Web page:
Results: A majority of first-year teachers at each school level (elementary, middle, high, special education centers) were rated at the two highest levels (Accomplished or Distinguished) by a public-school administrator for each learning goal. First-year teachers are expected to be at the Emerging level on the WV Evaluation Rubrics for teachers used in the WV teacher evaluation system. View Data Table
The Employer NExT survey is administered to administrators of our first-year teachers. The first data report from this survey is anticipated during the 2018-2019 school year.
The Transition to Teaching Survey (TTS) by NExT is administered to first-year teachers throughout the state of West Virginia. The first data report from the spring 2017 administration included 50 responses from all first-year teachers who had completed their preparation from an EPP within the State of West Virginia. Given the format with which the report is given to us, we are unable to disaggregate WVU students from other state EPPs. However, the number of respondents from our EPP in this survey is proportionally the same as the number of completers that our EPP contributes to the state.
The aggregate data indicates that first-year teachers felt their teacher preparation program had prepared them well in curriculum, assessment, technology, and others, while also recommending the program to their peers. The Transition to Teaching NeXT survey uses a 4-point Likert scale: Disagree (1), Tend to Disagree (2), Tend to Agree (3), and Agree (4). The overall mean for the entire questionnaire was 3.51, meaning “Tend to Agree” and “Agree” were chosen for the majority of the questions asked. View Question and Response Analysis.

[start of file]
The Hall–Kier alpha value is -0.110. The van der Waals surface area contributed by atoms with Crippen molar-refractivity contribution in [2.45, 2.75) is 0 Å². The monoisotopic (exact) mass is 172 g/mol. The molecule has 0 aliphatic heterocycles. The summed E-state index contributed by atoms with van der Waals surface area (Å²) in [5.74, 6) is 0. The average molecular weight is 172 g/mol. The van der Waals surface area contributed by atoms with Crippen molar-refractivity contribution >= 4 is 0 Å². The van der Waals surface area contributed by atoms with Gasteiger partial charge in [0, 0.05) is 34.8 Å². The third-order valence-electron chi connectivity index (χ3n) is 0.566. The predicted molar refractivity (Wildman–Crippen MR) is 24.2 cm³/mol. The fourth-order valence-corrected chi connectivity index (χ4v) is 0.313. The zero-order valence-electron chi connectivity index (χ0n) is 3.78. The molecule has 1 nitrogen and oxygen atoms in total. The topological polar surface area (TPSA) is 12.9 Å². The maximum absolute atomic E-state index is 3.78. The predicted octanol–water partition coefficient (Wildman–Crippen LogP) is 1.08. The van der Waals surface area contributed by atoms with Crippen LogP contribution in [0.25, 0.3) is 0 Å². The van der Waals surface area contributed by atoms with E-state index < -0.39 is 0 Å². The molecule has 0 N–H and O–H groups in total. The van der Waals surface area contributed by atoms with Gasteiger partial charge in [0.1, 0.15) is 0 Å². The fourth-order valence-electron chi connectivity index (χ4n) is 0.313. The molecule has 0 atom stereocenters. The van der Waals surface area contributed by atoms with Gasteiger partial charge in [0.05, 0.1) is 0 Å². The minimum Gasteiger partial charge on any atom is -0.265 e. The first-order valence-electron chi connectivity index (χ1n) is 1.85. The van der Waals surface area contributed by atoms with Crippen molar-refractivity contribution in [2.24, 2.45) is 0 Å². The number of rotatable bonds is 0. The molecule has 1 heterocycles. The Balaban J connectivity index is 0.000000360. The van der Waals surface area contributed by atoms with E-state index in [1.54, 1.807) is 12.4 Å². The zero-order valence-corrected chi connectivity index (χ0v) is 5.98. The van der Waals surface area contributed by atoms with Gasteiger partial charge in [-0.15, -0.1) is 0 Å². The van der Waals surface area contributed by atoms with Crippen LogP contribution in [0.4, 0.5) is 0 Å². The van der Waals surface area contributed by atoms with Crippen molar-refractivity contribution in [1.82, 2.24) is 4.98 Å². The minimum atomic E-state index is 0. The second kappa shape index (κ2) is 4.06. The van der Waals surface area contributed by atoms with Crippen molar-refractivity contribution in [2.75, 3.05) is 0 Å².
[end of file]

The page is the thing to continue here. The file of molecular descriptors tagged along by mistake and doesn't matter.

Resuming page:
Mean is given for each survey group. The survey used a 1 to 4 Likert scale.
In 2016-2017, the WVU EPP had 228 completers, of which 190 went on to receive licensure within one year of graduation, culminating in an 83.3% licensure rate. View Licensure Rate Tables.
In spring 2017, WVU graduated students with Education graduate degrees in art, music, Spanish, math, English, general science, biology, chemistry, social studies, special education, and elementary education, and undergraduate degrees in agriculture, art, physical education, music, elementary, social studies, English, math, and preschool, with all of these degrees culminating in a 99.4% graduation rate! View Detailed TPP- and Licensure-Specific Graduation Data.
The following graphs display the employment status for the last three years of completers prepared as educators (2014-2015, 2015-2016, and 2016-2017). Graduates were contacted via phone or email to find out if they were employed as a full-time educator or employed elsewhere.
During the previous three years combined, more than 74% of our EPP completers found employment as a full-time educator, and more than 98% found full-time employment in some capacity (whether it be as an educator, substitute educator, graduate enrollment, military, or field outside of education). Over the 3-year span, only seven total respondents (1.3%) were found to not be employed full-time. View Detailed Employment Rate Report.